Process and Thoughts
The rehearsal proved to be very new and challenging to me as someone without dance background. Angelina started with some quick warm-ups to stretch our bodies. It was not easy doing these warm-ups in such a small room but it allowed me to get used to the space better and think of how to work within it.
Initially, watching the rest perform their individual movements was quite entertaining as I had no idea what to expect since each one was so different. However, I like that each one was different as their movements really helped to build their character.
I like that Angeline suggested us Gladys and I to be a part of Feli’s performance as I thought her movement worked better as a group formation. It reinforced the strength of the warrior and the coordination made it look even more powerful.
Angelina’s suggestion of making use of the space around us proved to be valuable as it brought more drama to our movements especially when Gladys and I pushed our bodies against the wall before jumping forward to the next movement. I like the variation between the dramatic movements and the calm start, showing many sides to a warrior. Looking at the photos, I also like how the lighting created large shadows that looked much larger, heightening the drama.
It was hard trying to avoid looking at the screen since we were suppose to be in sync with Angeline yet committed to our own movements.
Another challenge we face was positioning our bodies such that the scale would fit into the frame and coordinate with Angeline’s movements. It was difficult considering the angle and the fact that our group of 3 took up quite a lot of space on screen as compared to Angeline who was by herself.
The next part of the performance in which we perform together was very interesting as it involved a huge group of us performing in a small space while Angeline performed by herself in a much larger space. It involved a lot of practice and coordination as we tried to blend our movements with Angeline such that it seemed like we were performing together while being on two different screens. This probably encapsulates the very idea behind our Touch performance. The idea of connecting across two different screens to form a new kind of connection unique from physical connection.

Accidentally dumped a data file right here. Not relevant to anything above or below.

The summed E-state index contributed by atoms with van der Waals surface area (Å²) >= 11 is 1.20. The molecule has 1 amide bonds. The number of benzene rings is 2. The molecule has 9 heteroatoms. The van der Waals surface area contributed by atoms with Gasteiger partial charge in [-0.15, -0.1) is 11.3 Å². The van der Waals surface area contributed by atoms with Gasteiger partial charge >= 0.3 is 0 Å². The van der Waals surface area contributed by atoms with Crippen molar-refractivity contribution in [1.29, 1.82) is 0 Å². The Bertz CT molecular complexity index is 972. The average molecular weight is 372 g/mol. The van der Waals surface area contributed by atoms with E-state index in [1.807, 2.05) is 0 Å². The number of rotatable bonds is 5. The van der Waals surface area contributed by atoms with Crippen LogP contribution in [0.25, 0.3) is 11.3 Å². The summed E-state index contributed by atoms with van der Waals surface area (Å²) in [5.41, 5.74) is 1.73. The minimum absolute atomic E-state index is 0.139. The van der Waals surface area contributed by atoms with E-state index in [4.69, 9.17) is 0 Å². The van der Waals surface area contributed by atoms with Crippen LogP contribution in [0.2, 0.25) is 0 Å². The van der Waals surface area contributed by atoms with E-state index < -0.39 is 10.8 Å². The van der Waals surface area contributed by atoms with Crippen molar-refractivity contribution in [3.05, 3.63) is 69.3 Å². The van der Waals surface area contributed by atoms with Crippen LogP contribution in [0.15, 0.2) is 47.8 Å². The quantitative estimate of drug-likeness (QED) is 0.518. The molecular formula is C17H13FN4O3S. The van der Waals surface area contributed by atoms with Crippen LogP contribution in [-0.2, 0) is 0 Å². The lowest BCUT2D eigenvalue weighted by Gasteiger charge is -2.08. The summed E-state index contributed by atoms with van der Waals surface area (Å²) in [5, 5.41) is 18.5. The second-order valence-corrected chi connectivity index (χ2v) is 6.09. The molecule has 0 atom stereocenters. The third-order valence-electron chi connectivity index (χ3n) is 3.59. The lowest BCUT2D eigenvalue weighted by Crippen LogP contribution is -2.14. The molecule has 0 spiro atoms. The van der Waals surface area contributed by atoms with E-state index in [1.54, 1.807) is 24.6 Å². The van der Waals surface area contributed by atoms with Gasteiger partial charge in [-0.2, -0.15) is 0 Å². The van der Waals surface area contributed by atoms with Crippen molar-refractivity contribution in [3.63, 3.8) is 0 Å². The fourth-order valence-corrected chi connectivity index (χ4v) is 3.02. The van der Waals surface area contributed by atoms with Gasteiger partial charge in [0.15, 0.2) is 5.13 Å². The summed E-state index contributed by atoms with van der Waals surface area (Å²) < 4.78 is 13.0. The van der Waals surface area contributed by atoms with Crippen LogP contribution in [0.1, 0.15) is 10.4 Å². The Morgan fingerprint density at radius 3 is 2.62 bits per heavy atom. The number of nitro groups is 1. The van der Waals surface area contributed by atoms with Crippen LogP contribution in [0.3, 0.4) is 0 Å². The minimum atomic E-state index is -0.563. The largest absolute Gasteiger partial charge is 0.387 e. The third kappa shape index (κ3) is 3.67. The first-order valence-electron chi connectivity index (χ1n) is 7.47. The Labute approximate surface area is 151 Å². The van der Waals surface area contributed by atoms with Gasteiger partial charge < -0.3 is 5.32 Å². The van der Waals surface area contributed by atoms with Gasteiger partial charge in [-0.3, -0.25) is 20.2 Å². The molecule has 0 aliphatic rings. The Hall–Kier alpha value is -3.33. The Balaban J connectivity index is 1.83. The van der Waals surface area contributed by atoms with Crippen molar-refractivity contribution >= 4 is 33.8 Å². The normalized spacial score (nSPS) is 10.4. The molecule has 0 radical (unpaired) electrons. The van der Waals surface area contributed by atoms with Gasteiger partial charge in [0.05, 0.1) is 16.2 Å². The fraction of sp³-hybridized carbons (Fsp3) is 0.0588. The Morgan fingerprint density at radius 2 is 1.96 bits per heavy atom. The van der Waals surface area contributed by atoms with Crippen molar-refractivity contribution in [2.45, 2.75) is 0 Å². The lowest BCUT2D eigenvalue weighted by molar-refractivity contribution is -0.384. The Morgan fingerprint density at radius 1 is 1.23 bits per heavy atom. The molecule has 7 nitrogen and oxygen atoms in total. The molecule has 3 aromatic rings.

One of the ideas we tried was to have our hands reach out while Angeline moved to position herself “among” us. It was really interesting as we could not see her in real life but on the screen, it looked like she was among us and moving in sync with us.
The lighting proved to be an important factor as well as it determined how much of the space and the performers would be shown on screen. We had the lighting adjusted such that it was focused on us and less on the room such that on screen, it seemed as if we were performing in a wide black space. I think this helped to connect our performance with Angeline’s one better since she was performing in a space like that. It also brought an element of intimacy as the black space made the focus of the performance on us and created this unique environment that allowed for such a unique connection.
This is an excellent, detailed account of the whole process of the construction of your costume/wearable to its use in the dance rehearsal. It is illuminating to see how the behind the scenes work is done to create a techno-costume and then see how it is used for live performance. Also, very interesting analysis of your impression of the telematic space and how you felt the spaces merging together through networked media.